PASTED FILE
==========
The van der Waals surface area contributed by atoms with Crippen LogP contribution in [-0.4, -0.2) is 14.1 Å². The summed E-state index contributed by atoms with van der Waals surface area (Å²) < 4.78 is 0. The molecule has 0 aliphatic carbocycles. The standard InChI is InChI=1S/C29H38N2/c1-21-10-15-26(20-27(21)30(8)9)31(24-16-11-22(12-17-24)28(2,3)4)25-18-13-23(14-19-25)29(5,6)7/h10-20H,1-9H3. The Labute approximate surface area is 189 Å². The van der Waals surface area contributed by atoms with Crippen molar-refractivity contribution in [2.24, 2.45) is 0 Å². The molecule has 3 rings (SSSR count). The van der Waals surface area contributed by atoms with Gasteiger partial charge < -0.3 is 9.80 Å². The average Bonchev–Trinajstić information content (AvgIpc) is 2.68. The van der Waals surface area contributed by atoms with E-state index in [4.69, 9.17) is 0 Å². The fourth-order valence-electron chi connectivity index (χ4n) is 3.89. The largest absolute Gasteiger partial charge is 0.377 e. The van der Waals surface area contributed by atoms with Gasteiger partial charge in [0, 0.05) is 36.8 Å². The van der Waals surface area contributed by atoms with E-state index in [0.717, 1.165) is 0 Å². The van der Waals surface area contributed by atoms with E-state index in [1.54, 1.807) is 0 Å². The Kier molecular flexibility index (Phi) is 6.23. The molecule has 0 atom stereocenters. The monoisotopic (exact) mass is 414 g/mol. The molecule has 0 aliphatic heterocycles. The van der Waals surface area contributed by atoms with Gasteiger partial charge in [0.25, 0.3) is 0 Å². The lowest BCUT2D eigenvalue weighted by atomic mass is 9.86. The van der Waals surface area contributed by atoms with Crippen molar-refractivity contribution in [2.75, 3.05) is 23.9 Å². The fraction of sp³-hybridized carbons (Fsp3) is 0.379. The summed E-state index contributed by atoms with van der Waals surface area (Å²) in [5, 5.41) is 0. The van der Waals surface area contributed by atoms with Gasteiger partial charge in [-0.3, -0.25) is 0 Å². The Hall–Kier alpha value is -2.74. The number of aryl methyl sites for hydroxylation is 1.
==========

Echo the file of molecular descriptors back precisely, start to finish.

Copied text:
The van der Waals surface area contributed by atoms with Crippen LogP contribution in [-0.4, -0.2) is 14.1 Å². The summed E-state index contributed by atoms with van der Waals surface area (Å²) < 4.78 is 0. The molecule has 0 aliphatic carbocycles. The standard InChI is InChI=1S/C29H38N2/c1-21-10-15-26(20-27(21)30(8)9)31(24-16-11-22(12-17-24)28(2,3)4)25-18-13-23(14-19-25)29(5,6)7/h10-20H,1-9H3. The Labute approximate surface area is 189 Å². The van der Waals surface area contributed by atoms with Crippen molar-refractivity contribution in [2.24, 2.45) is 0 Å². The molecule has 3 rings (SSSR count). The van der Waals surface area contributed by atoms with Gasteiger partial charge < -0.3 is 9.80 Å². The average Bonchev–Trinajstić information content (AvgIpc) is 2.68. The van der Waals surface area contributed by atoms with E-state index in [4.69, 9.17) is 0 Å². The fourth-order valence-electron chi connectivity index (χ4n) is 3.89. The largest absolute Gasteiger partial charge is 0.377 e. The van der Waals surface area contributed by atoms with Gasteiger partial charge in [0, 0.05) is 36.8 Å². The van der Waals surface area contributed by atoms with E-state index in [0.717, 1.165) is 0 Å². The van der Waals surface area contributed by atoms with E-state index in [1.54, 1.807) is 0 Å². The Kier molecular flexibility index (Phi) is 6.23. The molecule has 0 atom stereocenters. The monoisotopic (exact) mass is 414 g/mol. The molecule has 0 aliphatic heterocycles. The van der Waals surface area contributed by atoms with Gasteiger partial charge in [0.25, 0.3) is 0 Å². The lowest BCUT2D eigenvalue weighted by atomic mass is 9.86. The van der Waals surface area contributed by atoms with Crippen molar-refractivity contribution in [2.75, 3.05) is 23.9 Å². The fraction of sp³-hybridized carbons (Fsp3) is 0.379. The summed E-state index contributed by atoms with van der Waals surface area (Å²) in [5, 5.41) is 0. The van der Waals surface area contributed by atoms with Gasteiger partial charge in [-0.3, -0.25) is 0 Å². The Hall–Kier alpha value is -2.74. The number of aryl methyl sites for hydroxylation is 1.